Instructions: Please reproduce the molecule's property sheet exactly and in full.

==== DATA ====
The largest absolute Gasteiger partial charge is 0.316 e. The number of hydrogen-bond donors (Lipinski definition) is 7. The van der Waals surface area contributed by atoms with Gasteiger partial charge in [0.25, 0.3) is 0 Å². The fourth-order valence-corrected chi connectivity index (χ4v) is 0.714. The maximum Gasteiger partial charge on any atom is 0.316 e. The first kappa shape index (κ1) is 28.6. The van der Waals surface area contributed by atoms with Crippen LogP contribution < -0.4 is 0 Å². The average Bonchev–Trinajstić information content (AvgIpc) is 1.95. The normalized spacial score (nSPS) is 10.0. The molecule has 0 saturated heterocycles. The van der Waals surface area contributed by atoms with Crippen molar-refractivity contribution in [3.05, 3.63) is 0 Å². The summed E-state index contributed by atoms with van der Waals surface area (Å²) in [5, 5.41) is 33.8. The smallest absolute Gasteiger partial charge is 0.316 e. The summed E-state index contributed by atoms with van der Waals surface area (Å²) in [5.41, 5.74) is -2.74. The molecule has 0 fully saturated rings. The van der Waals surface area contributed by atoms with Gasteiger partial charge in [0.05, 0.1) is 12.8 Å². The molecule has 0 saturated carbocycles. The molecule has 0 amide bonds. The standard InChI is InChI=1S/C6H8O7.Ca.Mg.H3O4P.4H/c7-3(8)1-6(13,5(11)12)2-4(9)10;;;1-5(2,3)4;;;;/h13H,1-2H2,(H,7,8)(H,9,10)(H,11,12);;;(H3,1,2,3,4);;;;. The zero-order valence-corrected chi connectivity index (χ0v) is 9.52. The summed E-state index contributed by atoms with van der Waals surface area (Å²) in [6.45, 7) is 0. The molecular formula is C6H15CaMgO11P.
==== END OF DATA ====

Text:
The largest absolute Gasteiger partial charge is 0.316 e. The number of hydrogen-bond donors (Lipinski definition) is 7. The van der Waals surface area contributed by atoms with Gasteiger partial charge in [0.25, 0.3) is 0 Å². The fourth-order valence-corrected chi connectivity index (χ4v) is 0.714. The maximum Gasteiger partial charge on any atom is 0.316 e. The first kappa shape index (κ1) is 28.6. The van der Waals surface area contributed by atoms with Crippen LogP contribution < -0.4 is 0 Å². The average Bonchev–Trinajstić information content (AvgIpc) is 1.95. The normalized spacial score (nSPS) is 10.0. The molecule has 0 saturated heterocycles. The van der Waals surface area contributed by atoms with Crippen molar-refractivity contribution in [3.05, 3.63) is 0 Å². The summed E-state index contributed by atoms with van der Waals surface area (Å²) in [5, 5.41) is 33.8. The smallest absolute Gasteiger partial charge is 0.316 e. The summed E-state index contributed by atoms with van der Waals surface area (Å²) in [5.41, 5.74) is -2.74. The molecule has 0 fully saturated rings. The van der Waals surface area contributed by atoms with Gasteiger partial charge in [0.05, 0.1) is 12.8 Å². The molecule has 0 saturated carbocycles. The molecule has 0 amide bonds. The standard InChI is InChI=1S/C6H8O7.Ca.Mg.H3O4P.4H/c7-3(8)1-6(13,5(11)12)2-4(9)10;;;1-5(2,3)4;;;;/h13H,1-2H2,(H,7,8)(H,9,10)(H,11,12);;;(H3,1,2,3,4);;;;. The zero-order valence-corrected chi connectivity index (χ0v) is 9.52. The summed E-state index contributed by atoms with van der Waals surface area (Å²) in [6.45, 7) is 0. The molecular formula is C6H15CaMgO11P.